Spain makes history with Cup win
By MORRIS DALLA COSTA, QMI Agency
Spanish players celebrate with the World Cup trophy after their 2010 World Cup victory against the Netherlands on July 11, 2010. (REUTERS/Kai Pfaffenbach)
JOHANNESBURG -- Spain will no longer have to live with questions about their football pedigree. It is now without question the top football nation in the world.
Spain defeated the Netherlands 1-0 in extra time Sunday to win its first World Cup. It completed the difficult double after winning the European championship in 2008.
Andres Iniesta scored the winner in the 116th minute when he took a pass from Cesc Fabregas and fired the ball across the face of the net into the corner.
Like many things about this game, there was controversy on the goal. On the first pass attempt to Iniesta, he was offside but the ball never reached him. It came back to Fabregas who found Iniesta in an onside position with his second pass.
"It's something incredible, I just made a small contribution to the team," Iniesta said. "They made it a very tough and rough match but I think Spain deserved to win."
As the game drew to an end, tears flowed freely from both sides. Spanish keeper Iker Casillas held his gloved hands to his face. Dutch forward Wesley Sneijder could hardly stand he was so distraught. In what seemed like only seconds after the game, Spain's Carles Puyol mugged for the camera holding out his shirt that already had a star on it, symbolizing the number of World Cups a team has won.
The Spanish victory has put to rest the image of a Spanish side that couldn't win the big tournament. Spain won this under the most difficult of circumstances.
The Dutch will now have to live with that reputation. Sunday's final was the third time the Dutch have appeared in the World Cup final and it was their third loss.
The Dutch promised to win ugly if they had to. Instead they lost ugly and in turn, the game was about as ugly a final as anyone can remember.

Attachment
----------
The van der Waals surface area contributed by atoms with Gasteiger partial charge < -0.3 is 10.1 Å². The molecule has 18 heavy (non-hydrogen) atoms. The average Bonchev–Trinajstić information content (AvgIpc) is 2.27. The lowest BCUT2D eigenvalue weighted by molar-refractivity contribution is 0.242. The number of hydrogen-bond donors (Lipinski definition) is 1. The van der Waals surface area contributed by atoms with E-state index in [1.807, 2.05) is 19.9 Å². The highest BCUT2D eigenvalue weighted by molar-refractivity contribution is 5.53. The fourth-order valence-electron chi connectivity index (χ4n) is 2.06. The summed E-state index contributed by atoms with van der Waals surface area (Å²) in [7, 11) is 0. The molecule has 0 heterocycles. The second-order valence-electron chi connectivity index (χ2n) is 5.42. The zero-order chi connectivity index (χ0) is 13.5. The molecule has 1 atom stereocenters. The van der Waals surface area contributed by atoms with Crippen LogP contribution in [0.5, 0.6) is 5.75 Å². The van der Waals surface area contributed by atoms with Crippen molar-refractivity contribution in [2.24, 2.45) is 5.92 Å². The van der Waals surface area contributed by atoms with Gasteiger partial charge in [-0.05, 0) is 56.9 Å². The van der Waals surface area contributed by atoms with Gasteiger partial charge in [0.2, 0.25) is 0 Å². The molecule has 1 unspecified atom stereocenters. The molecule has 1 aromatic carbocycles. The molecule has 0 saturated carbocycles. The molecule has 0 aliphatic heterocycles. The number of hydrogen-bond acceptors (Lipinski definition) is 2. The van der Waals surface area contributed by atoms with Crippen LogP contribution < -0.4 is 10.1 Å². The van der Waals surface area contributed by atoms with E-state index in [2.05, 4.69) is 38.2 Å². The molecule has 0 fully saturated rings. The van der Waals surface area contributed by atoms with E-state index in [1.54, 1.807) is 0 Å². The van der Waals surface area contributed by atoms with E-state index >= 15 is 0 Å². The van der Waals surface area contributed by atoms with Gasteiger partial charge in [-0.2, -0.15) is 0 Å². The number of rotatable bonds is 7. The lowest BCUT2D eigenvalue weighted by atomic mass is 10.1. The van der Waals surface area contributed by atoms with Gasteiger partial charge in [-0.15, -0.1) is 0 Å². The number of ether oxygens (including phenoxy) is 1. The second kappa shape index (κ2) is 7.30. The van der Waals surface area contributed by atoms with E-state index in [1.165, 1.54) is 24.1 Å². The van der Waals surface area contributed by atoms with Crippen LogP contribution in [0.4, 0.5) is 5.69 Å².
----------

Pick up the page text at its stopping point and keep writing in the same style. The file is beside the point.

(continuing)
Spain contributed their part to a record 14 yellow cards and one red, but the Dutch were determined not to allow Spain a smooth road.
The red went to Dutch defender John Heitinga after he picked up his second yellow card late in extra time.
"We are angry because we were so close," said Dutch forward Dirk Kuyt. "The referee was slightly more for them than for us. That ultimately cost us the cup."
The Netherlands knew it would have to prevent Spain from possessing the ball and that's what it tried to do from the start. It was a nasty, tough tackling game that did not provide a great deal of beauty.
English referee Howard Webb was the focus of attention as he provided a smorgasbord of yellow cards. His most controversial decision came when he refused to hand a card to Puyol when he held back Arjen Robben who was breaking in alone on Iker Casillas.
Both teams had enough decent chances to score long before the winner eventually went into the net. Fabregas, Iniesta, David Villa, Sergio Ramos and Robben had great chances to break the deadlock.
Spain managed to keep their composure but the Dutch lost it several times during the heated contest. Robben especially felt he was hard done by and spent a great deal of time complaining to Webb.
Dutch coach Bert Van Marwijk said his team didn't play well enough to win. He repeated at least three times in his press conference that the best team won.
"It's sad to lose the final this way," he said. "With a red card. I think the best team won but there should have been a second yellow card on Puyol. But it's very bitter, very sad. But that is sport. The best team won."
Van Marwijk faced a lot of questions about the style of play his team employed including one where his team was accused of trying to “kick Spain out of the tournament.”
"It is not our style to commit horrible fouls in the World Cup final," he said. "Look at the rest of the tournament. Both sides committed terrible fouls. I don't think (the referee) controlled it very well. But like I said, the best team won."
Spanish coach Vicente del Bosque played down the physical aspect of the game.
"Our opponents made it very difficult for us. But in the end I think we deserved to win," he said. "I know people back home our celebrating. I think a victory like this is bigger than sport and should be celebrated by all Spanish people."
Celebrate they will and not just their first World Cup win. They will also celebrate the death of the reputation they had as failures.